In a recent TSW guest post – “The Prison of Father MacRae: A Conspiracy of Silence” – Ryan MacDonald quoted from a riveting article by Wall Street Journal columnist Dorothy Rabbinowitz entitled, “On Woody Allen and Echoes of the Past” (WSJ Feb. 10, 2014). As Ryan pointed out, the article was about the tyranny of false claims of sexual abuse, and the immensely instructive impact of such claims when the accused is innocent. When there is evidence of guilt, that evidence is carefully made out by prosecutors before judges and juries. But when there is no evidence of guilt, that poses no real challenge to prosecutors in an arena in which the accusation itself is seen as evidence enough to convict and condemn, and to keep the wrongfully convicted prison.
Many people simply do not understand that such laws exist. I am in my twentieth year in prison because New Hampshire law has a clause (RSA 632a-6) under the category of sexual assault that requires no evidence or corroboration beyond the accusation itself for a conviction. Dorothy Rabbinowitz describes the uphill climb faced by defendants when wrongful convictions leave behind zero evidence to reexamine:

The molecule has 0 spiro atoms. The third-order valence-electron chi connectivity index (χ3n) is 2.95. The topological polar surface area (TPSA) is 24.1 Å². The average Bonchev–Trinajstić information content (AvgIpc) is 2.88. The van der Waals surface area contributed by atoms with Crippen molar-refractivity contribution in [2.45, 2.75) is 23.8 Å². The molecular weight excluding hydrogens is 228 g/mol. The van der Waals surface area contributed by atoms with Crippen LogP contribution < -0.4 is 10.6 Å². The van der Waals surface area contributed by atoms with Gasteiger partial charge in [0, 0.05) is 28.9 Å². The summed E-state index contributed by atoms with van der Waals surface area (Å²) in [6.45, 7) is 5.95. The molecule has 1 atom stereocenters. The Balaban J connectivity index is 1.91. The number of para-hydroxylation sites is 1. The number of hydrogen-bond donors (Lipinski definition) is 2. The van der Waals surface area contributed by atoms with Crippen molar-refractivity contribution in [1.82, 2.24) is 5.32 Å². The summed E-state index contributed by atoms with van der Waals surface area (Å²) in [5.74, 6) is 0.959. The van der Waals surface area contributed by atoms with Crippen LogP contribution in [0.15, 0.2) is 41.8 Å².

“Resorting to the comfortable ‘we will never know’ remains the evasion of choice for authorities in terror of acknowledging the innocence of anyone accused of the charge.”
Sent on behalf of